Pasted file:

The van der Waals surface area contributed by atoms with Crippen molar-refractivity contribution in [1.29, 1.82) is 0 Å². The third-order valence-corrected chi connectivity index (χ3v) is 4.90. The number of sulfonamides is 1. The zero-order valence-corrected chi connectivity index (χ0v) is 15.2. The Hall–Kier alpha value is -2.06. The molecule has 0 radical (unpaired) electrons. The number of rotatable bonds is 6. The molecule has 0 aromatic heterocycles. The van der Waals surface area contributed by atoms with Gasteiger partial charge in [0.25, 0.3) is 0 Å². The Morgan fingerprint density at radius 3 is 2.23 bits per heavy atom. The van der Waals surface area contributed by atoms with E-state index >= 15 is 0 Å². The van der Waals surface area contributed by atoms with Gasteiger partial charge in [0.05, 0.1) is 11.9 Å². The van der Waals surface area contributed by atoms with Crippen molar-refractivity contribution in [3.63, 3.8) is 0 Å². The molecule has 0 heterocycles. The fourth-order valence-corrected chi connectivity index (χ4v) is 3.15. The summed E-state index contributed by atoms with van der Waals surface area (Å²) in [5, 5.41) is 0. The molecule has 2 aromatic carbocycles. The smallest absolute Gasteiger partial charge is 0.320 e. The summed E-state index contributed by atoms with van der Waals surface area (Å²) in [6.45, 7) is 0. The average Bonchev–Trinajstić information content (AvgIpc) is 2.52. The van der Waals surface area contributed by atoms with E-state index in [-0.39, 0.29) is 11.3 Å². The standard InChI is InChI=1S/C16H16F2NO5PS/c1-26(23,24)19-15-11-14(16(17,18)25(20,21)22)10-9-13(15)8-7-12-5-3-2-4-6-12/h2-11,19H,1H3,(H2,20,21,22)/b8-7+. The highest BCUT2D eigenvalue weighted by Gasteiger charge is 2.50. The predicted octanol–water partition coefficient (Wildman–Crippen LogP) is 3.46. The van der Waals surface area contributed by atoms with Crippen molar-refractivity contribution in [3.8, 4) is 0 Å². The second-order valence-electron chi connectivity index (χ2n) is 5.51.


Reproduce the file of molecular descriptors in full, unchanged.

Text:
The van der Waals surface area contributed by atoms with Crippen molar-refractivity contribution in [1.29, 1.82) is 0 Å². The third-order valence-corrected chi connectivity index (χ3v) is 4.90. The number of sulfonamides is 1. The zero-order valence-corrected chi connectivity index (χ0v) is 15.2. The Hall–Kier alpha value is -2.06. The molecule has 0 radical (unpaired) electrons. The number of rotatable bonds is 6. The molecule has 0 aromatic heterocycles. The van der Waals surface area contributed by atoms with Gasteiger partial charge in [0.25, 0.3) is 0 Å². The Morgan fingerprint density at radius 3 is 2.23 bits per heavy atom. The van der Waals surface area contributed by atoms with E-state index >= 15 is 0 Å². The van der Waals surface area contributed by atoms with Gasteiger partial charge in [0.05, 0.1) is 11.9 Å². The van der Waals surface area contributed by atoms with Crippen molar-refractivity contribution in [3.63, 3.8) is 0 Å². The molecule has 0 heterocycles. The fourth-order valence-corrected chi connectivity index (χ4v) is 3.15. The summed E-state index contributed by atoms with van der Waals surface area (Å²) in [5, 5.41) is 0. The molecule has 2 aromatic carbocycles. The smallest absolute Gasteiger partial charge is 0.320 e. The summed E-state index contributed by atoms with van der Waals surface area (Å²) in [6.45, 7) is 0. The average Bonchev–Trinajstić information content (AvgIpc) is 2.52. The van der Waals surface area contributed by atoms with E-state index in [-0.39, 0.29) is 11.3 Å². The standard InChI is InChI=1S/C16H16F2NO5PS/c1-26(23,24)19-15-11-14(16(17,18)25(20,21)22)10-9-13(15)8-7-12-5-3-2-4-6-12/h2-11,19H,1H3,(H2,20,21,22)/b8-7+. The highest BCUT2D eigenvalue weighted by Gasteiger charge is 2.50. The predicted octanol–water partition coefficient (Wildman–Crippen LogP) is 3.46. The van der Waals surface area contributed by atoms with Crippen molar-refractivity contribution in [3.8, 4) is 0 Å². The second-order valence-electron chi connectivity index (χ2n) is 5.51.